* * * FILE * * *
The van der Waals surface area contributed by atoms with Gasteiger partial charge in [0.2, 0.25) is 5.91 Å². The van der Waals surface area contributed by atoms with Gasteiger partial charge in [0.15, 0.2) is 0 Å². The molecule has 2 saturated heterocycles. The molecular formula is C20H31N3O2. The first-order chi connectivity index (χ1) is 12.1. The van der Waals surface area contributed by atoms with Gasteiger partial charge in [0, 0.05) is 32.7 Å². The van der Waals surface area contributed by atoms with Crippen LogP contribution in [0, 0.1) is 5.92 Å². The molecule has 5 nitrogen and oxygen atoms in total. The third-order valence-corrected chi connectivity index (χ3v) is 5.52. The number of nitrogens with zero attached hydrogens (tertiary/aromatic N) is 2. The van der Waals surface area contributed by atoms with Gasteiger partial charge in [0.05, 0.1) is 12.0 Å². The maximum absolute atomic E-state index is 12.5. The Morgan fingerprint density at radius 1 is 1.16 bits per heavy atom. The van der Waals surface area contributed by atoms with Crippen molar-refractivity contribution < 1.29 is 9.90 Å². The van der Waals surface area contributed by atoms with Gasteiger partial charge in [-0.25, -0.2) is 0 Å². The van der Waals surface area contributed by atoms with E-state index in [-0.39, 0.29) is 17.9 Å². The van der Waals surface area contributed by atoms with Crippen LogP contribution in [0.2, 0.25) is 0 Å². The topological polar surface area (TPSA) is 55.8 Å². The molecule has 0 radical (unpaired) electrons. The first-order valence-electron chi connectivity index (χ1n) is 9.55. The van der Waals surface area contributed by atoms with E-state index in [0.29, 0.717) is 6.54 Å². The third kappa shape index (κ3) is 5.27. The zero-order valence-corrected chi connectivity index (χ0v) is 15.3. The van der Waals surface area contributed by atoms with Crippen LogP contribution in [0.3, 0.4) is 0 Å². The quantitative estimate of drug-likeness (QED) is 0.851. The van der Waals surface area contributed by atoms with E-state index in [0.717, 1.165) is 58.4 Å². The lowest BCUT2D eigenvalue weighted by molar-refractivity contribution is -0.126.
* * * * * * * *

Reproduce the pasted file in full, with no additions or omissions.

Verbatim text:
The van der Waals surface area contributed by atoms with Gasteiger partial charge in [0.2, 0.25) is 5.91 Å². The van der Waals surface area contributed by atoms with Gasteiger partial charge in [0.15, 0.2) is 0 Å². The molecule has 2 saturated heterocycles. The molecular formula is C20H31N3O2. The first-order chi connectivity index (χ1) is 12.1. The van der Waals surface area contributed by atoms with Gasteiger partial charge in [0, 0.05) is 32.7 Å². The van der Waals surface area contributed by atoms with Crippen LogP contribution in [0, 0.1) is 5.92 Å². The molecule has 5 nitrogen and oxygen atoms in total. The third-order valence-corrected chi connectivity index (χ3v) is 5.52. The number of nitrogens with zero attached hydrogens (tertiary/aromatic N) is 2. The van der Waals surface area contributed by atoms with Gasteiger partial charge in [0.05, 0.1) is 12.0 Å². The maximum absolute atomic E-state index is 12.5. The Morgan fingerprint density at radius 1 is 1.16 bits per heavy atom. The van der Waals surface area contributed by atoms with Crippen molar-refractivity contribution < 1.29 is 9.90 Å². The van der Waals surface area contributed by atoms with Gasteiger partial charge in [-0.25, -0.2) is 0 Å². The van der Waals surface area contributed by atoms with E-state index in [-0.39, 0.29) is 17.9 Å². The van der Waals surface area contributed by atoms with Crippen LogP contribution in [0.2, 0.25) is 0 Å². The topological polar surface area (TPSA) is 55.8 Å². The molecule has 0 radical (unpaired) electrons. The first-order valence-electron chi connectivity index (χ1n) is 9.55. The van der Waals surface area contributed by atoms with E-state index in [0.29, 0.717) is 6.54 Å². The third kappa shape index (κ3) is 5.27. The zero-order valence-corrected chi connectivity index (χ0v) is 15.3. The van der Waals surface area contributed by atoms with Crippen LogP contribution in [0.3, 0.4) is 0 Å². The quantitative estimate of drug-likeness (QED) is 0.851. The van der Waals surface area contributed by atoms with E-state index in [0.717, 1.165) is 58.4 Å². The lowest BCUT2D eigenvalue weighted by molar-refractivity contribution is -0.126.